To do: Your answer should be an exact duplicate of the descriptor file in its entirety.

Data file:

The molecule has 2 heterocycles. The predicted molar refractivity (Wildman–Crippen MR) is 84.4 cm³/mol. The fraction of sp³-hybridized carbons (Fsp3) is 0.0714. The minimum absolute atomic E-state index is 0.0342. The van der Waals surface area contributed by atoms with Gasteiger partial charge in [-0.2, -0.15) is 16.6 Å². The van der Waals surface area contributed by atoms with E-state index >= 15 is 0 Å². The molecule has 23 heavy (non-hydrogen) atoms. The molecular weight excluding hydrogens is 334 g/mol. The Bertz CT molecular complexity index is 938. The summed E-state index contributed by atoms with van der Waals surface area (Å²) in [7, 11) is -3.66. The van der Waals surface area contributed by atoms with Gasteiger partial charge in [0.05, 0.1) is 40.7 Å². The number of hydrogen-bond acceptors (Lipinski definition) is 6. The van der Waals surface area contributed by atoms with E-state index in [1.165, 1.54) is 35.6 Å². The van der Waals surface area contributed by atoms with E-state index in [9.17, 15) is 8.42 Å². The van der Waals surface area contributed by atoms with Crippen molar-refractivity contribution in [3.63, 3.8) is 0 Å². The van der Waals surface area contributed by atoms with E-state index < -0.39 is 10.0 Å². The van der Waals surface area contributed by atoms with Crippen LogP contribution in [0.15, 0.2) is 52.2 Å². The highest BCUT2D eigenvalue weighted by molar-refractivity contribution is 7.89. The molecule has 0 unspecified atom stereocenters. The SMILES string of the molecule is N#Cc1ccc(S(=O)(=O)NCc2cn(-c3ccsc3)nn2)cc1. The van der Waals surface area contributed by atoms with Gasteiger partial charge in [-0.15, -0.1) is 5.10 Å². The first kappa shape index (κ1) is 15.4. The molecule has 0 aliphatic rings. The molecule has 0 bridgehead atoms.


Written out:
The molecule has 2 heterocycles. The predicted molar refractivity (Wildman–Crippen MR) is 84.4 cm³/mol. The fraction of sp³-hybridized carbons (Fsp3) is 0.0714. The minimum absolute atomic E-state index is 0.0342. The van der Waals surface area contributed by atoms with Gasteiger partial charge in [-0.2, -0.15) is 16.6 Å². The van der Waals surface area contributed by atoms with E-state index >= 15 is 0 Å². The molecule has 23 heavy (non-hydrogen) atoms. The molecular weight excluding hydrogens is 334 g/mol. The Bertz CT molecular complexity index is 938. The summed E-state index contributed by atoms with van der Waals surface area (Å²) in [7, 11) is -3.66. The van der Waals surface area contributed by atoms with Gasteiger partial charge in [0.05, 0.1) is 40.7 Å². The number of hydrogen-bond acceptors (Lipinski definition) is 6. The van der Waals surface area contributed by atoms with E-state index in [1.165, 1.54) is 35.6 Å². The van der Waals surface area contributed by atoms with E-state index in [9.17, 15) is 8.42 Å². The van der Waals surface area contributed by atoms with Crippen molar-refractivity contribution in [3.63, 3.8) is 0 Å². The van der Waals surface area contributed by atoms with E-state index < -0.39 is 10.0 Å². The van der Waals surface area contributed by atoms with Crippen LogP contribution in [0.15, 0.2) is 52.2 Å². The highest BCUT2D eigenvalue weighted by molar-refractivity contribution is 7.89. The molecule has 0 unspecified atom stereocenters. The SMILES string of the molecule is N#Cc1ccc(S(=O)(=O)NCc2cn(-c3ccsc3)nn2)cc1. The van der Waals surface area contributed by atoms with Gasteiger partial charge in [-0.15, -0.1) is 5.10 Å². The first kappa shape index (κ1) is 15.4. The molecule has 0 aliphatic rings. The molecule has 0 bridgehead atoms.